You’re building the first banking ecosystem on Mars. Where do you begin?
For this edition of After Dark, the live recording of our Fintech Insider podcast, we went for something a little bit different. Presenting After Dark: Starting from scratch, the short story...
Check out the video here.
The year is 2040. We’ve exhausted nearly all of the earth’s natural resources. Many lives were lost as Jeff Bezos triumphed at the Battle of the Billionaires. The survivors have settled on Mars and you’ve been tasked with building a banking ecosystem from the ground up.
There are no rules, regulations or limits. As 11:FS co-founder and CEO David M. Brear puts it: ‘Whenever we get to build something fun, there’s always these limitations. What we’re trying to do tonight is figure out what would really happen if you started from scratch’.
Our panel takes to the theme like ducks to water. Joining David and 11:FS co-founder & Deputy CEO Jason Bates is Head of Google for Startups UK Marta Krupinska, EdenBase.com co-founder Eric Van der Kleij and RegTech Associates co-founder Dr. Sian Lewin. Over the course of our interstellar journey to the Red Planet, the discussion will be divided into two parts. Take your protein pills and put your helmet on...
Part one - What do we leave behind?
We’re barely out of orbit and already Jason is getting sentimental about banking: ‘We started with something very simple. A few guys on a bench.’ Flash forward a few hundred years and systems, technology and branches have been built on top of this basic idea. We’re left with a huge cost when it comes to building something new. So why not leave all that behind? Dream big, Jason. Dream big.
Sian is next. She’s quick to point out that 97% of money in the UK is created by banks, so do we need a central digital bank currency? Not only that, but if we’re adopting a fractional reserve banking system then some form of regulation is a must. The cost and complexity of that regulation, however, is definitely getting left behind. Good riddance.
Marta follows. Calling out injustices linked to lending and international transfers, she rails against the ‘paradoxical’ relationship between money and the poor: ‘The more you need it, the harder it is to get...hopefully we would not have a completely messed up, unequal environment on Mars’.
Lastly, Eric. Although a confessed ‘fan’ of central banks, he wonders whether leaving them behind might be in the best interests of our new planet. Mistakes have been made in recent years and wiping the slate clean is no bad thing.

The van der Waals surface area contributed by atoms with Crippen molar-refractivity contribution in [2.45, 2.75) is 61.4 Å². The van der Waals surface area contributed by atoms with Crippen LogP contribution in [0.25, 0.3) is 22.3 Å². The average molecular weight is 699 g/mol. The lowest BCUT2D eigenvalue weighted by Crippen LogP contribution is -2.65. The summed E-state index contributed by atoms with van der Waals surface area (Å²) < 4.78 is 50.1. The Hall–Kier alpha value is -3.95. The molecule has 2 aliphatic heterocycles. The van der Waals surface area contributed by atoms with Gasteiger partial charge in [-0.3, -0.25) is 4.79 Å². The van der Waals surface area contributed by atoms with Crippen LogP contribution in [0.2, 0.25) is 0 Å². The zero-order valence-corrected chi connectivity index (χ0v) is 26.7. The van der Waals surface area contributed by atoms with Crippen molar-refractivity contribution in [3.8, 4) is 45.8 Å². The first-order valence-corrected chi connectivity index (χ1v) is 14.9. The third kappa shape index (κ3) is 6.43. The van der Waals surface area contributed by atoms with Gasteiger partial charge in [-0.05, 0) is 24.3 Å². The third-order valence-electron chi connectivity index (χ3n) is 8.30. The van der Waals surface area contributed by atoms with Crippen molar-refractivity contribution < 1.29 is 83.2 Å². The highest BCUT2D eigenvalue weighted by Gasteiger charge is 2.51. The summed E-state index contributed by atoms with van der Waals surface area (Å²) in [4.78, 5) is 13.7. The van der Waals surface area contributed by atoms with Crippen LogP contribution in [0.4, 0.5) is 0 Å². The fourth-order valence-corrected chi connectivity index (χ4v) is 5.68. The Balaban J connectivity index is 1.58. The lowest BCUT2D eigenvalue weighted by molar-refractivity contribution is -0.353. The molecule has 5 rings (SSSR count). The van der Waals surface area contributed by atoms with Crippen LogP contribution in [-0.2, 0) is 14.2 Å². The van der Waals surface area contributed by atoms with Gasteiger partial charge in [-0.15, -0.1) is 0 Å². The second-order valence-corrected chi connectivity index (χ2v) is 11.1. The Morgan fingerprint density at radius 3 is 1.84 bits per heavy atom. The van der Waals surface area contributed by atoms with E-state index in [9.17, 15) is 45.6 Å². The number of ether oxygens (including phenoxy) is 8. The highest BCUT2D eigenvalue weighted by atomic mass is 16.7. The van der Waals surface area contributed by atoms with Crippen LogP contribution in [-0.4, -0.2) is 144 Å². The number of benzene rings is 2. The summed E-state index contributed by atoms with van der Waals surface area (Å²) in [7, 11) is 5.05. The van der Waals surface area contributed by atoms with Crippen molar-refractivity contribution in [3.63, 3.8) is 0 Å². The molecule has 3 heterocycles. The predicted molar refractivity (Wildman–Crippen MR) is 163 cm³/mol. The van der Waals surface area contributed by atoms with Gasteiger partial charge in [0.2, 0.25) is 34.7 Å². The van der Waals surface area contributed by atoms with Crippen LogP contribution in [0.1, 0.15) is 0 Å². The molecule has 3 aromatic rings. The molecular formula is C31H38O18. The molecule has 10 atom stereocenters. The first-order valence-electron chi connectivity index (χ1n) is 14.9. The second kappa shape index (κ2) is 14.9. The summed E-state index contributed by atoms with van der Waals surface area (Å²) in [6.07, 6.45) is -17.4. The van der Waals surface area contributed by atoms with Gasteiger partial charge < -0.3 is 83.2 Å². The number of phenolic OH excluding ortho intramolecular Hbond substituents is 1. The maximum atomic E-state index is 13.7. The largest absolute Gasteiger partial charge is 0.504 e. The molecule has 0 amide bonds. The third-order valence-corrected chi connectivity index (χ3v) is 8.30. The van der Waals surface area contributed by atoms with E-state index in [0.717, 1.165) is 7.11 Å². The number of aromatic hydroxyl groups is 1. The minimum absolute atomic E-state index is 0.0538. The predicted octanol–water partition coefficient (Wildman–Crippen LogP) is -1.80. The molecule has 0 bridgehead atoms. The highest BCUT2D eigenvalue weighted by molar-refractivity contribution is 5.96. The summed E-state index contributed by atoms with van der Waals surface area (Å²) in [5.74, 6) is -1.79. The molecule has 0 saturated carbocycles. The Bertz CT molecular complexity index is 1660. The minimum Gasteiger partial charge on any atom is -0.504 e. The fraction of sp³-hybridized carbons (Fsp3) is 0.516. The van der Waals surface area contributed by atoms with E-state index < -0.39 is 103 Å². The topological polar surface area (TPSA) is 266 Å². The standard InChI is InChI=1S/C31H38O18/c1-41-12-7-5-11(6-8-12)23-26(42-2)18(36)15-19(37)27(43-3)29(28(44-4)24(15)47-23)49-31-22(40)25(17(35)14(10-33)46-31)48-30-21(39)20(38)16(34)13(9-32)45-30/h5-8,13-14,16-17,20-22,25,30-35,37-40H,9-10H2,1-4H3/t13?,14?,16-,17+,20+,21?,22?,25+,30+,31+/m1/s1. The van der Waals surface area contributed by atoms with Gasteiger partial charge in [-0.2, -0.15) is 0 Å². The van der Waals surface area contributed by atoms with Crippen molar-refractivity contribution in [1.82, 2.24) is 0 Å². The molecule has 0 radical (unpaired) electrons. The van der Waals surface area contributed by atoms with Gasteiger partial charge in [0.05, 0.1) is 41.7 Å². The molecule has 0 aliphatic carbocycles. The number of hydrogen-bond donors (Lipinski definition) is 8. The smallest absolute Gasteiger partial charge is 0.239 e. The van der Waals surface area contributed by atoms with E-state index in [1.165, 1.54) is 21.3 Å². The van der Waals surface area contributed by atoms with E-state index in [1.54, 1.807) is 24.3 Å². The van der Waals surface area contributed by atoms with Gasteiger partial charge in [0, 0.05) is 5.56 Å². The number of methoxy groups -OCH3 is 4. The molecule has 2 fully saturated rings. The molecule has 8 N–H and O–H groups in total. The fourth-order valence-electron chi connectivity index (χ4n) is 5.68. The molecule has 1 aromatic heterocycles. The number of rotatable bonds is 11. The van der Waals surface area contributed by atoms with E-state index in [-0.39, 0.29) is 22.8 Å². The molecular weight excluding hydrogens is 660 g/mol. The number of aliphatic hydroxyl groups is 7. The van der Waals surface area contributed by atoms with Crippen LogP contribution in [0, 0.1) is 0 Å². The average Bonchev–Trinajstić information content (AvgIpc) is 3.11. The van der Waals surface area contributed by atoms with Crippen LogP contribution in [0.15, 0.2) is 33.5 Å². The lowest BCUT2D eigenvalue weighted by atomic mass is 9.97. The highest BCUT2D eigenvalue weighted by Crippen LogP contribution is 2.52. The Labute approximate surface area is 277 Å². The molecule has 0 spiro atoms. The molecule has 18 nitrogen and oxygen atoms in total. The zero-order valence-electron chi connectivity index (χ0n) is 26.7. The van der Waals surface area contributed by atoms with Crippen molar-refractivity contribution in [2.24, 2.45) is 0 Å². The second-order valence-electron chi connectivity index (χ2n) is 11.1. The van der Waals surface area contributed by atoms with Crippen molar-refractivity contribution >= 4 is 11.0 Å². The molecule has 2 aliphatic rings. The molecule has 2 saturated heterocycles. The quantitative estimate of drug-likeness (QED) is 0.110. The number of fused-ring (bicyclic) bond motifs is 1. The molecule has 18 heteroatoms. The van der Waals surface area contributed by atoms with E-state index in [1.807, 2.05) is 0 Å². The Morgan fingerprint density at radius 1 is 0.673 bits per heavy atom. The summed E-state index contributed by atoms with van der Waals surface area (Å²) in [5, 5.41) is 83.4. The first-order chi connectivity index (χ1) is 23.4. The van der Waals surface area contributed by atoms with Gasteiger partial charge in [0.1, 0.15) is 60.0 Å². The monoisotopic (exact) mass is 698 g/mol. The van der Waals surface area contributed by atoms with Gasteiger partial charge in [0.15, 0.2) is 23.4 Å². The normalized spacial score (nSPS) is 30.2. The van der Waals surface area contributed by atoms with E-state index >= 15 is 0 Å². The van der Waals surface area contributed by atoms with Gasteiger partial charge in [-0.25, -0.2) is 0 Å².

Mistakes have been made in recent years and wiping the slate clean is no bad thing.
Kudos to Sian for delivering the big mic drop moment: ‘Maybe banking needs to be a utility instead of a profit-making industry’. Boom.
Part two - What do we do?
We’ve reached the halfway point in our interplanetary excursion and the conversation has shifted. This is an opportunity to not make the same mistakes we made on Earth, says David. Very much so.
Eric is up first. He wants peer-to-peer mesh networks in lieu of traditional banking infrastructure, with incentives for passing on transactions. But can we find a way to keep the privacy that cash offers? Can’t a man eat a Danish pastry in peace without his health insurer catching wind of it?
Jason is sceptical. What problem does mesh networking solve? He wonders. A self-sufficient network will be much more difficult to build than some kind of centralised infrastructure.
David wades in: ‘What happens if you completely centralise banking?’ A single system with real-time regulation. Sian is a fan. Imagine if the regulation was instantaneous. Just imagine.
However, there’s a problem. You can’t outsource integrity, good behaviour, culture and conduct to technology, says Sian. Some form of human intervention is necessary. And what happens when the Martian currency runs out?
You can’t outsource integrity, good behaviour, culture and conduct to technology
Further problems arise. ‘You land on Mars, you’re provisioned with an identity, an account, a store of value. But how are we going to do payments?’ David asks. Jason is the only passenger with a card on him and we want to avoid using plastic as much as possible. Maybe facial recognition technology is the way to go. Eric thinks so. It’s certainly useful when it comes to fraud prevention. But how is our currency fungible with other planets and how do we determine its worth?
Marta thinks it might be something to do with communities. On Earth, she says, we got it wrong. Innovation led to depersonalisation and we moved further away from each other despite our relative closeness. So how do we build trust on Mars?
Taking a different tack, Eric says he trusts machines more than some humans. Sian counters that humans are more unethical when interacting with machines than people. But surely that doesn’t mean the machines are distrustful - they’re programmed to order.
The group agrees that some kind of governing body is needed. Not unlike a central bank, Jason quips. And Sian has some questions about who is provisioning the currency. An autocratic state? David? It’s impossible to build anything financial without thinking about the wider political and economic goals of society.
It’s impossible to build anything financial without thinking about the wider political and economic goals of society.
Mars is looming large on the horizon now. In the nick of time, the group realises that they’re all on the same page. For all that’s new and exciting about digital banking, we need people. We need a community-driven culture. We need children brought up with the right values. We need empathy.
There’s a lot to do. Let’s get to work.